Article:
Class Objective:

To introduce or remind CDPH staff of freely available, quality toxicological resources. These resources cover topics such as physical and chemical properties of substances, methods of analysis, occupational exposure, policy and regulatory information, and tracking environmental releases of substances, as well as researching the toxic/adverse effects of chemicals, pharmaceuticals, and
other substances.

These training sessions are free to CDPH staff. A certificate of completion will be available for those who attend the class.

A schedule of other upcoming training sessions is available online for you so that you can plan ahead.

Sacramento Instruction: EndNote X8 Basics Hands On class

Wednesday January 25, 2017, 10:30am-12pm
Enterprise Training Room 72.169
1500 Capitol Ave, Sacramento

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RSVP by Tuesday January 24 to Michael Sholinbeck at msholinb@library.berkeley.edu or (510) 642-2510.
Please obtain your supervisor’s approval before you RSVP.

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Supervisors: Please encourage your staff to attend if appropriate.

This class is intended for CDPH staff who wish to gain a basic understanding of the EndNote X8 software program and how to use its features. Users of older versions of EndNote are welcome to attend. The EndNote X8 software will not be distributed at this class. If you need EndNote for your work, the instructor can tell you how to obtain a copy.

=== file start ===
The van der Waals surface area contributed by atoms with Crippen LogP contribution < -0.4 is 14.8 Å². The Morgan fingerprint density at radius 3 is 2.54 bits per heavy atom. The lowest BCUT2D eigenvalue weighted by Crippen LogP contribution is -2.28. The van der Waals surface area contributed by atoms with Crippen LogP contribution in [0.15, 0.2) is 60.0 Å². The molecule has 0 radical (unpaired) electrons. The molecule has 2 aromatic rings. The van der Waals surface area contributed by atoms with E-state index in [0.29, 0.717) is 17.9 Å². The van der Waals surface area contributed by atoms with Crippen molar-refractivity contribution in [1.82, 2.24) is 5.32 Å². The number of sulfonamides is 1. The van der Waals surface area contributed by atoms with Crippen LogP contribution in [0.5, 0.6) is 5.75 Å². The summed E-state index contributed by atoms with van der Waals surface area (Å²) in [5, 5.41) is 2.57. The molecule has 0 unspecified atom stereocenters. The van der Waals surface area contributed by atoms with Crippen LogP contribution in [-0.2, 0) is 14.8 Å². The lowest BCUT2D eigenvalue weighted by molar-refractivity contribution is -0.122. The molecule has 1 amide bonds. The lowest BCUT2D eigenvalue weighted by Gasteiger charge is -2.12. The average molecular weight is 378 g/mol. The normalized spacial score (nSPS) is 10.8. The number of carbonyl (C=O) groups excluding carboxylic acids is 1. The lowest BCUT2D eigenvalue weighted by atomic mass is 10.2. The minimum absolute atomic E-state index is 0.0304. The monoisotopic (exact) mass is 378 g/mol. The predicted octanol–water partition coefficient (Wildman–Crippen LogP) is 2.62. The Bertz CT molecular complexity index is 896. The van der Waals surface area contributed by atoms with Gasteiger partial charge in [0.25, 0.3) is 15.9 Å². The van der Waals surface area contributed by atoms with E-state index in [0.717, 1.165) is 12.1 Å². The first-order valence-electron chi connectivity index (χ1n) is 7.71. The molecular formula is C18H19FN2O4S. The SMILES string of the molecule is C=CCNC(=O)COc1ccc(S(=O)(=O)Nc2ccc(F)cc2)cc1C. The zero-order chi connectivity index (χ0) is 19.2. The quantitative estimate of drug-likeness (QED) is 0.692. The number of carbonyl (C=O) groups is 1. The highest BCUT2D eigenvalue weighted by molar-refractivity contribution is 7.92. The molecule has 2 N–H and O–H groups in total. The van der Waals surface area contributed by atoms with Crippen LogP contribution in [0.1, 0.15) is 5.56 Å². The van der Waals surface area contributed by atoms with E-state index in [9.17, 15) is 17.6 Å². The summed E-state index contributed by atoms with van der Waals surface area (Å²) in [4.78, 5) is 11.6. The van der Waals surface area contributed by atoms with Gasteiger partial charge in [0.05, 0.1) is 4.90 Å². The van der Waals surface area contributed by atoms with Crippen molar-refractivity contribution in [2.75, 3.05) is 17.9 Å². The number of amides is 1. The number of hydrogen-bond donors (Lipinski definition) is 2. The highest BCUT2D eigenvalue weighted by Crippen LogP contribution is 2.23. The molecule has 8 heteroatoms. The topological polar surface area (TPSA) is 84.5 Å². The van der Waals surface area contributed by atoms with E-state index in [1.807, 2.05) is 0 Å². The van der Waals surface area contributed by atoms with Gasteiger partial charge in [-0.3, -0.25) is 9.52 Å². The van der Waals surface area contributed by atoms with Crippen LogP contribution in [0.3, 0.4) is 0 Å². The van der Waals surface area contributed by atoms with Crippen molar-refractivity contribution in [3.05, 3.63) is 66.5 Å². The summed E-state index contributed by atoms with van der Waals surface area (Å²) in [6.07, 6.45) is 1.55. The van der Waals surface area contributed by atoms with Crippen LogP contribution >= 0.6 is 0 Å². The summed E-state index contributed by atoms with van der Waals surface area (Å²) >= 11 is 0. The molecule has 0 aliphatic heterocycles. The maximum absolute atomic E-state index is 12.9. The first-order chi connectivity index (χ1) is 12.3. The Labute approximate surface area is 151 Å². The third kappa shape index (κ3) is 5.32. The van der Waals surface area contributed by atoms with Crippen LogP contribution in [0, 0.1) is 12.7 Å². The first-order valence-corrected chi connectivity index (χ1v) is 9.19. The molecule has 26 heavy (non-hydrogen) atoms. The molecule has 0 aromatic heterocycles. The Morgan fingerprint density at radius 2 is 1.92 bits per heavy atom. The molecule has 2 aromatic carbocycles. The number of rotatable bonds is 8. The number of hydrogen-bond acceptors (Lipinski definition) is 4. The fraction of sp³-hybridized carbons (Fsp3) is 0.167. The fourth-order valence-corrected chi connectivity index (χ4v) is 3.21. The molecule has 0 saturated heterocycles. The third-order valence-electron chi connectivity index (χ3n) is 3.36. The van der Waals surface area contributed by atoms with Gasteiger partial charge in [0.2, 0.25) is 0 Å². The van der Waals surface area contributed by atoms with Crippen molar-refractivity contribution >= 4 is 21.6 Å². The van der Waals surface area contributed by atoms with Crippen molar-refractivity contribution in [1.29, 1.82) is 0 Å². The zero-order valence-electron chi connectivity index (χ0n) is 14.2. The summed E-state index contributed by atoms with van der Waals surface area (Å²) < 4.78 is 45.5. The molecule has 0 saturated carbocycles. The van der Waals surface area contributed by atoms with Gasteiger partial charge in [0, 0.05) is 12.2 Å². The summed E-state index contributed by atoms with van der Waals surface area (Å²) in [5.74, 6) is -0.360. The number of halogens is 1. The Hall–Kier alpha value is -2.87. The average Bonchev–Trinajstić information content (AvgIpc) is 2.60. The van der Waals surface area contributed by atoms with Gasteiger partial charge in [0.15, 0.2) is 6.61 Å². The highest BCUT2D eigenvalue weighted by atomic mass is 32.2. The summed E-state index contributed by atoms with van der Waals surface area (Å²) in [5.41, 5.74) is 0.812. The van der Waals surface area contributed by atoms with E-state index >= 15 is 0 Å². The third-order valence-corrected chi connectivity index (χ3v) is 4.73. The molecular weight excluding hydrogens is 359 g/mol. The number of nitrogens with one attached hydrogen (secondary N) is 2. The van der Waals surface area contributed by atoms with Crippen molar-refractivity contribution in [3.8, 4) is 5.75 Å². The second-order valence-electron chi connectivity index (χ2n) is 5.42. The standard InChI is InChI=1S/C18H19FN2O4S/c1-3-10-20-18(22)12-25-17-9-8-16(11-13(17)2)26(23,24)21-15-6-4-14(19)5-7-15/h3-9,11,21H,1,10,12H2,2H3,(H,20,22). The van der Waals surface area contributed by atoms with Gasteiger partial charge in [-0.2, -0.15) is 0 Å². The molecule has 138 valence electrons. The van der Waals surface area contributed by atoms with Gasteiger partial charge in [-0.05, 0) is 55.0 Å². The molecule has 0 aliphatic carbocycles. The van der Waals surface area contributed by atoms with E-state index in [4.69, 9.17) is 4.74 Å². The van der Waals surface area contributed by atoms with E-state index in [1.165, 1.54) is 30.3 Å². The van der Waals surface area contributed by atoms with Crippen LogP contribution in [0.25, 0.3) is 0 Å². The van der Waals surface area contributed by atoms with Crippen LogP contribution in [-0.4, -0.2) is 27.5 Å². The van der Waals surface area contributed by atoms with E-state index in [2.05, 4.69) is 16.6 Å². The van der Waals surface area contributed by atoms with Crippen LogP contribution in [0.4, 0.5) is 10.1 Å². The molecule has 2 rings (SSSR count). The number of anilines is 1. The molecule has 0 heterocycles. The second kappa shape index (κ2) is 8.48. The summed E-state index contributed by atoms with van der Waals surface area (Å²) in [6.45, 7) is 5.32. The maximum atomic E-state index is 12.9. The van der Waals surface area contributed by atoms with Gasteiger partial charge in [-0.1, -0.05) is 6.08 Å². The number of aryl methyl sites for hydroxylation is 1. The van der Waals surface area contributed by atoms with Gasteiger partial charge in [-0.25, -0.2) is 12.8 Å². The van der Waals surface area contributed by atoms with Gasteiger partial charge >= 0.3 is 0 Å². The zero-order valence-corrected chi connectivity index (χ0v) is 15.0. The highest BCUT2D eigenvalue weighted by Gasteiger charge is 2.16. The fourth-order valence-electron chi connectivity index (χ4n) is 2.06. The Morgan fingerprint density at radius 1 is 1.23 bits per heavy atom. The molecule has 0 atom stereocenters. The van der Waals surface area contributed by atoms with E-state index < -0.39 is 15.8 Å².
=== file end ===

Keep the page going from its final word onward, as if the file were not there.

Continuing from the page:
PLEASE NOTE: This class is limited to 12 participants. A waiting list will be created, if necessary, for an additional class. A few seats may be available on the day of the class so if you don’t register in advance, you can just show up to see if there is availability.

* Interested in a program that lets you easily create a customizable database of citations?

* Do you already have the EndNote program but are not sure what it can do for you?

* Do you write journal articles or reports and need to cite literature you’ve read or referenced?

* Are you already using EndNote and have some burning questions?

* Are you interested in a hands-on session so you can learn and practice using EndNote?

If you’ve answered “Yes” to any of these questions, then please come to the Sheldon Margen Public Health Library’s EndNote X8 Basics Hands-On class!

Topics covered will include:
1. Some new features in EndNote X8
2. How to populate your EndNote database with citations from PubMed and elsewhere
3. EndNote X8 features: display, search, groups, etc.
4. How to use “Cite While You Write” with Microsoft Word
5. How to get help

Class Objective:
Learn how to save time and work more efficiently:
– Save article and other citations in a customizable database
– Add PDF files to the references in your database
– Create groups to organize references by topic, project, etc.
– Add citations to a Word document, and automatically format the bibliography
and notes in any of thousands of styles

These training sessions are free to CDPH staff. A certificate of completion will be available for those who attend the class.